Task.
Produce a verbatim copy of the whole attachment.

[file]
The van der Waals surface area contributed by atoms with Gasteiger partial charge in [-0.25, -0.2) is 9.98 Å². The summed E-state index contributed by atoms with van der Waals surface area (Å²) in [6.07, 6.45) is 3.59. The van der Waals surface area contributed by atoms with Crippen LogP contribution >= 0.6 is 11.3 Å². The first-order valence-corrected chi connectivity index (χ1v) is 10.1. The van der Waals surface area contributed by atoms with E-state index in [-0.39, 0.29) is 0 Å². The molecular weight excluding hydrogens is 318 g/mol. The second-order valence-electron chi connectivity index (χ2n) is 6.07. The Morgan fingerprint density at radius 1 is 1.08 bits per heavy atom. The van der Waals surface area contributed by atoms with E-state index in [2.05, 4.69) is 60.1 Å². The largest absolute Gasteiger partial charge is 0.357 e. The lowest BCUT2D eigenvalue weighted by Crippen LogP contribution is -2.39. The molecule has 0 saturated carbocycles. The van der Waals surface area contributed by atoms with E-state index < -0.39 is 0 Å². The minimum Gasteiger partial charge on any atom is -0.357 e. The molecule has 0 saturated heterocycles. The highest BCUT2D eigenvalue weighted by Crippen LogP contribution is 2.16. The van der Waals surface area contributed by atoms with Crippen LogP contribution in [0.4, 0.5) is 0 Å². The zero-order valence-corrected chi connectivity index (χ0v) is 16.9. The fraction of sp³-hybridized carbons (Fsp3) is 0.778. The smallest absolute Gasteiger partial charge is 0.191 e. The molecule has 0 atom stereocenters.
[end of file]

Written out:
The van der Waals surface area contributed by atoms with Gasteiger partial charge in [-0.25, -0.2) is 9.98 Å². The summed E-state index contributed by atoms with van der Waals surface area (Å²) in [6.07, 6.45) is 3.59. The van der Waals surface area contributed by atoms with Crippen LogP contribution >= 0.6 is 11.3 Å². The first-order valence-corrected chi connectivity index (χ1v) is 10.1. The van der Waals surface area contributed by atoms with E-state index in [-0.39, 0.29) is 0 Å². The molecular weight excluding hydrogens is 318 g/mol. The second-order valence-electron chi connectivity index (χ2n) is 6.07. The Morgan fingerprint density at radius 1 is 1.08 bits per heavy atom. The van der Waals surface area contributed by atoms with E-state index in [2.05, 4.69) is 60.1 Å². The largest absolute Gasteiger partial charge is 0.357 e. The lowest BCUT2D eigenvalue weighted by Crippen LogP contribution is -2.39. The molecule has 0 saturated carbocycles. The van der Waals surface area contributed by atoms with E-state index < -0.39 is 0 Å². The minimum Gasteiger partial charge on any atom is -0.357 e. The molecule has 0 saturated heterocycles. The highest BCUT2D eigenvalue weighted by Crippen LogP contribution is 2.16. The van der Waals surface area contributed by atoms with Crippen LogP contribution in [0.4, 0.5) is 0 Å². The zero-order valence-corrected chi connectivity index (χ0v) is 16.9. The fraction of sp³-hybridized carbons (Fsp3) is 0.778. The smallest absolute Gasteiger partial charge is 0.191 e. The molecule has 0 atom stereocenters.